What is Limiting Reagent?
Limiting reagent in a reaction is the first to be fully used up and thus stops any further reaction from occurring.
In a given chemical reaction, the limiting reagent, or it is also known as limiting reactant, is the substance that has been fully consumed when the chemical reaction is completed.
With the help of stoichiometry, the exact amount of reactant which is needed to react with another element can be calculated.
Though, if the reagents are not mixed or are present in these precise stoichiometric proportions, then the limiting reagent will be fully consumed and the given reaction will not go to stoichiometric completion.
Thus, in simple terms, the reactant that is fully used up in a reaction is called a limiting reagent.
This reactant called limiting reagent generally governs when the reaction will stop.
The exact amount of reactant which will be required to react with another element can be calculated from the reaction stoichiometry.
The limiting reagent depends only on the mole ratio, not on the masses of the reactants present in the given chemical equation.
1. Limiting Reagent Examples
The formation of ammonia or NH3
3H2 + N2 → 2NH3
In the reaction given above, 3 moles of Hydrogen gas are reacted with 1 mole of nitrogen gas to form 2 moles of ammonia but from the above-mentioned balanced chemical equation, one mole of N2 requires only three moles of H2.
Thus, the limiting reagent in the above-mentioned reaction is H2.
2. Limiting Reagent Examples
Given below is another example of limiting reagent; Assume 1 mol of oxygen and 1 mol of hydrogen are present in a chemical reaction.
The following equation for the same is given below;
2H2 + O2 → 2H2O
Since the above reaction uses up hydrogen twice as fast as oxygen, the limiting reactant, in this case, would be hydrogen.
How to Find Limiting Reagent?
In most limiting reactant stoichiometry problems, the actual purpose is to determine how much product could be formed from a specific reactant mixture.
Thus, the limiting reactant or reagent can be determined by two methods mentioned below;
1. By using the mole ration
2. Using the product approach
First, to calculate the mass of the product, write the balanced equation and then find out which reagent is present in excess quantity. Then, by using the limiting reagent calculate the mass of the product formed in a chemical reaction.
1. How to Identify Limiting Reagent?
The following points given below should be considered while trying to identify the limiting reagent:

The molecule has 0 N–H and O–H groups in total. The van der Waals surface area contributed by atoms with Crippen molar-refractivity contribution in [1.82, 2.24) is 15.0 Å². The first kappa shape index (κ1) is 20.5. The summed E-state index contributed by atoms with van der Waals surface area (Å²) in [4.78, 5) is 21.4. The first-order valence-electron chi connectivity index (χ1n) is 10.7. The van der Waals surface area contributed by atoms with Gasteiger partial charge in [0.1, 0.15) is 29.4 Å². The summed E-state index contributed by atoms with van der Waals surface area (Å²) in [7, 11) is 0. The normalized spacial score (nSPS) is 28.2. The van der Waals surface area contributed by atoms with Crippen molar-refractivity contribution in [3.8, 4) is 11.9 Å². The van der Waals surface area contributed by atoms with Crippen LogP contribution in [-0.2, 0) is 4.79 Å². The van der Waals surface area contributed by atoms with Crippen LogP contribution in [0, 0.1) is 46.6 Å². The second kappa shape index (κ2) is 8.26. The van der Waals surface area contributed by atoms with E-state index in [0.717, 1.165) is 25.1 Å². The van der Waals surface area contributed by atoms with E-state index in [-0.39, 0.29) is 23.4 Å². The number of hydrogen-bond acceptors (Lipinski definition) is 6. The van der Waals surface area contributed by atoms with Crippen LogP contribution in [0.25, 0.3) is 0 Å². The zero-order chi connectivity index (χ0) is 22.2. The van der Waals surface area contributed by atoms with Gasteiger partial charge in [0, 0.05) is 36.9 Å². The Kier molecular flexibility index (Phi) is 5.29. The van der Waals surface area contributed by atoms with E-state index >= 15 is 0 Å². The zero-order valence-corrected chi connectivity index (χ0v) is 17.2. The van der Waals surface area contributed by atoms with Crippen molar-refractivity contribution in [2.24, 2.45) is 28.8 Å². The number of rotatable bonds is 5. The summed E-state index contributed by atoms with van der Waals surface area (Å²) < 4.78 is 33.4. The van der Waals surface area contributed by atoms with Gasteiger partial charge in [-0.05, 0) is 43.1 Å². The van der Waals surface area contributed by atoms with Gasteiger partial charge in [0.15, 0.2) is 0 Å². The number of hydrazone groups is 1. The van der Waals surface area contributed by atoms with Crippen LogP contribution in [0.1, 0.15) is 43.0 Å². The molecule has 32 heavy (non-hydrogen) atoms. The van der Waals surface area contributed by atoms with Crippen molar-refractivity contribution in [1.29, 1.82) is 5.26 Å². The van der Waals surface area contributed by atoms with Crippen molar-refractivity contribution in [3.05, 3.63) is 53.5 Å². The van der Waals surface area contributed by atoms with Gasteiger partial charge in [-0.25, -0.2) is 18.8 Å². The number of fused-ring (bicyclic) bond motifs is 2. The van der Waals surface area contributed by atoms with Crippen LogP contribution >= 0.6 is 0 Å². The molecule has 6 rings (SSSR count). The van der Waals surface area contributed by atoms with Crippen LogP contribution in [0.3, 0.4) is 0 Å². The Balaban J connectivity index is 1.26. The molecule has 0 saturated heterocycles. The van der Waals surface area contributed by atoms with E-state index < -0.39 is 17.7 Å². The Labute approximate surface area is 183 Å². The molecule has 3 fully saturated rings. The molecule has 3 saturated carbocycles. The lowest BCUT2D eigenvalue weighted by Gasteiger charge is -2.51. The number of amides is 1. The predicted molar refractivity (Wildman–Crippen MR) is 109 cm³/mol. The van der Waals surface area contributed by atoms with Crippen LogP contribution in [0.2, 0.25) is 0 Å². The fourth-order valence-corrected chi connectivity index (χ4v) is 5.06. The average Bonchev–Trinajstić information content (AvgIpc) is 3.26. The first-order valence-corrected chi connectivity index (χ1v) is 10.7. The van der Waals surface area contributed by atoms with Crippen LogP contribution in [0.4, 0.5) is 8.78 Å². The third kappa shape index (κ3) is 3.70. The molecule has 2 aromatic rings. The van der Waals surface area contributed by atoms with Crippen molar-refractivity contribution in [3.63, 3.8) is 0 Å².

• When only two reactants are given in a chemical reaction, first write the balanced chemical equation and then check the amount of reactant B which is required to react with the given reactant A. When the quantity of reactant B is greater, then reactant A is the limiting reagent in that particular reaction.
• The reactant which is present in a lesser amount in a chemical reaction than required by stoichiometry is thus the limiting reactant.
• In another method of finding the limiting agent is by calculating the amount of product formed by each reactant.
• The limiting reactant is the reactant from which the least amount of product is formed in a chemical reaction Thus, the required limiting reagent for the reaction can be recognized using the points mentioned above. These reagents are a vital part of a chemical reaction while calculating the percentage yield of a given chemical reaction.
2. How to Identify Limiting Reagent?
We can also find the limiting reagent by observing the number of moles of each reactant in a given chemical equation.
Steps are mentioned below;
1. Firstly, determine the balanced chemical equation for the given chemical reaction.
2. Then, convert all given data into moles (most probably, with the use of molar mass as a conversion factor).
3. Now, calculate the mole ratio from the given data. Then, compare the calculated ratio to the actual ratio.
4. Use the amount of limiting reactant thus, to calculate the amount of product formed in the chemical reaction.
5. If needed, calculate how much is left in the surplus of the non-limiting reagent.
Limiting Reactant and Theoretical Yield
A reactant in a chemical reaction can also limit the quantities of products formed by the given reaction. When this occurs, we refer to the reactant as the limiting reactant (or limiting reagent) and the amount of a product formed when the limiting reactant is entirely consumed in a reaction is known as the theoretical yield.